Anxiety & Mental Wellbeing Outlet

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Personally, I am a huge fan of putting pen to the paper in general because on the average day, my brain can't seem to categorize and put the right folders in the right mental places. I've learned that there are typically two ways I can make sense of the jumble of feelings that I can't seem to pinpoint brewing inside of me. The first is to talk out loud to myself - yep, I said it. There's too much going on inside my brain to make clear and definitive decisions and think distinctly at times. There are about two or three people I sometimes consider talking my jumbled thoughts out loud with, but for the most part, I would rather take up my own time over their time. 

But sometimes this isn't enough for me. Even though I am saying the words out loud, they don't stick. It's like they roll off my tongue and disintegrate. When I have this feeling, I know I need to move on to step two. The second and most effective way I have found to channel my emotions is through writing everythingI am thinking down in a bullet form. Simple, concise words. I will write, bullet, write, bullet and so on until I feel like I've purged and untied whatever knot has been building in my stomach. Once it's on the paper in bulleted form rather than paragraphs, my mind can begin to digest the bullets and pair together what goes with what. Honestly, the majority of the time, just writing out the bullet points, whether they make sense or not, are enough for me to rid the initial anxiety I am feeling. Oftentimes, I am so drained from sorting everything out in this way, I actually feel a huge weight lifted off of me. And many times, that's all I needed. I can come back later with a fresh mind and reassess.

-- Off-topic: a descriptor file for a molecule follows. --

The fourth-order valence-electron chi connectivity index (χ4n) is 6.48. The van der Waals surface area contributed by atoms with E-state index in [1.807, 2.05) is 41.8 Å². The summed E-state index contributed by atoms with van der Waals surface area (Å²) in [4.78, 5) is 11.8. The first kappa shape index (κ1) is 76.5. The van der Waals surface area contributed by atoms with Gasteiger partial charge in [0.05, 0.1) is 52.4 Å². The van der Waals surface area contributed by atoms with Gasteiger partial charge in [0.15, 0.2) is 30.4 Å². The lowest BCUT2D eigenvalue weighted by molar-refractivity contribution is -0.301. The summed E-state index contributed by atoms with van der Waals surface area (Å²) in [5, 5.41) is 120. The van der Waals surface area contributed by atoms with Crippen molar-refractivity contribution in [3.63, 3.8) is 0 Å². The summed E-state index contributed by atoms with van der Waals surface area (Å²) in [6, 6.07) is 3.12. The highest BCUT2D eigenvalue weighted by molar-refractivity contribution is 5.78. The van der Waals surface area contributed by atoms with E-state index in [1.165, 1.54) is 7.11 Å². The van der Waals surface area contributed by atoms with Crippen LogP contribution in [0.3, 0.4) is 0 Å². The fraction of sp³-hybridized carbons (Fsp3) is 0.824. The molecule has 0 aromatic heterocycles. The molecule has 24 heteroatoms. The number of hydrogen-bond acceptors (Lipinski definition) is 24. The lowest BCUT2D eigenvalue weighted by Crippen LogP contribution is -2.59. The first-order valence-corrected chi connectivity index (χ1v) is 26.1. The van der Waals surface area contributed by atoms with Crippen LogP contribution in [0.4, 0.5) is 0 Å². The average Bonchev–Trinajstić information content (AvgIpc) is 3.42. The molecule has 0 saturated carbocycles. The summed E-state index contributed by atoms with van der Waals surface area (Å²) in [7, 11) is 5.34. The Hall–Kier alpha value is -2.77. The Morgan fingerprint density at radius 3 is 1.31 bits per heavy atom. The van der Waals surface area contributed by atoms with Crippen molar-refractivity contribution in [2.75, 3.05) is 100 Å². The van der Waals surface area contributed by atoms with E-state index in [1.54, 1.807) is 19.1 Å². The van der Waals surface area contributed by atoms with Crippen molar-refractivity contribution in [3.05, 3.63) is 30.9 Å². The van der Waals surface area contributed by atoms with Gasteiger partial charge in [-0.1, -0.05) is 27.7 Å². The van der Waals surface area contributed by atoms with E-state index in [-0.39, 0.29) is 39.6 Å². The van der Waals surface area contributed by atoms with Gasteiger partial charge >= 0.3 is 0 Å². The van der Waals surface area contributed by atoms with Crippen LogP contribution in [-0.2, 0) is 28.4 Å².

Another reason I love this method is because I now have those thoughts, feelings and emotions - all on paper to reflect back on. And this is for my eyes only. Although, there have been times when I have been so anxious, so jumbled - I have just handed the lists to my therapist and said, "HELP." He helps me sort through the prioritization or overwhelming tasks and feelings and somehow we make a plan and things become more manageable, at least for my mental wellbeing until my anxiety lowers.

The key to bullet journaling is having everything in one place. This guided bullet journal is so cheap and effective for anyone and everyone. It's less than ten dollars and gets the job done.This particular one is designed for those struggling with mental health, including weekly anxiety trackers, sleep trackers, agendas, self care checklists, etc. Oh, and I love the title, "One Breath At A Time." It also comes in a different color scheme here. Here's a snippet of why I love this one in particular.

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Honestly, I love this author, Emily Byrnes. She has another bullet journal called, "One Day At Time," that helps keep track anxiety, keep track of self care, set goals, set affirmations, organize, etc. How cute is her beginning excerpt?

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Is this something you would be willing to try out? Let me know! I can't think of a cheaper of easier way to try this in a proper, guided way from someone who has been there and gets it.